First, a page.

Which Compounds are Present in Dried Fish that can Cause stomach Cancer?

Dried fish is a traditional food consumed in many parts of the world and can be a rich source of protein and other nutrients. However, some studies have suggested that the consumption of dried fish may be associated with an increased risk of stomach cancer, particularly in regions where it is a dietary staple.

The compounds in dried fish that have been suggested to be associated with an increased risk of stomach cancer are nitrosamines and polycyclic aromatic hydrocarbons (PAHs). These compounds can form during the drying and smoking process of fish and are known to be carcinogenic.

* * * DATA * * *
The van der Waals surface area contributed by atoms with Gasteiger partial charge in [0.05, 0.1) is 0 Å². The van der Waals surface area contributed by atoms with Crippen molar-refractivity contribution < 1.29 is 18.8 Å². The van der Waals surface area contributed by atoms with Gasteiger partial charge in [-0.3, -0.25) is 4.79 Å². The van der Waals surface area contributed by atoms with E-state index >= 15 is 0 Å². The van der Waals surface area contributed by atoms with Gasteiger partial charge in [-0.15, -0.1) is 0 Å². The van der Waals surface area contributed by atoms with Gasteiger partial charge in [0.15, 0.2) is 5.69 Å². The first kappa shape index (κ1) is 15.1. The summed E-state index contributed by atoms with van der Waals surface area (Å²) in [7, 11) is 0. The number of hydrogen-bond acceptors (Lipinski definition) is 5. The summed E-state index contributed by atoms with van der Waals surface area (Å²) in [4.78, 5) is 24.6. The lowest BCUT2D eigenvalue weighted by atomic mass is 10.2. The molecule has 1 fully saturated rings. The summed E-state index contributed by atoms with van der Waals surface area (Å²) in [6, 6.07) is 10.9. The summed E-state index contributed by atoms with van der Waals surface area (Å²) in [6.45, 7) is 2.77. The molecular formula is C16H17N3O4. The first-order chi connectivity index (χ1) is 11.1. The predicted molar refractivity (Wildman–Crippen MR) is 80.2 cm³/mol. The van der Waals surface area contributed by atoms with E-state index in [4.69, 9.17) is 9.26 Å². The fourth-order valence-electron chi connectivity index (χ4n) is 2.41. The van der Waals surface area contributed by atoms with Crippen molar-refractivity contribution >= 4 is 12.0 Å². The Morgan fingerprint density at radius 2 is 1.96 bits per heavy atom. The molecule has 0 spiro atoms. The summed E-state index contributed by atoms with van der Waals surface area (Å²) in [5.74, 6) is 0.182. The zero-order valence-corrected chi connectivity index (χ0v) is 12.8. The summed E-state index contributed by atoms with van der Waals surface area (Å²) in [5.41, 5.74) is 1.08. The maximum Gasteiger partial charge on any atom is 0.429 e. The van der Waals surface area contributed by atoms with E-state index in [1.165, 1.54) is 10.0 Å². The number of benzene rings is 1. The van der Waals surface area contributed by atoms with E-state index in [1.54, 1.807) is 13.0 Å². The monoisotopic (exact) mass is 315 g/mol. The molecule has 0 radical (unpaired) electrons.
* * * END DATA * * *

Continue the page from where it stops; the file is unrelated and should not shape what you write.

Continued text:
Nitrosamines can form when nitrites and nitrates, which are commonly used as preservatives in the fish industry, react with amino acids in the fish. PAHs can form when the fish is exposed to high temperatures and smoke during the drying process.

Several studies have shown that higher levels of nitrosamines and PAHs are present in dried fish than in fresh fish and that consuming large amounts of dried fish may increase the risk of stomach cancer. However, the exact mechanism by which these compounds may cause cancer is not fully understood.

It is important to note that the risk of stomach cancer associated with dried fish consumption may also depend on other factors, such as individual genetics, dietary patterns, and lifestyle factors. To minimize the risk, it is recommended to consume dried fish in moderation and to choose varieties that are lower in nitrosamines and PAHs.

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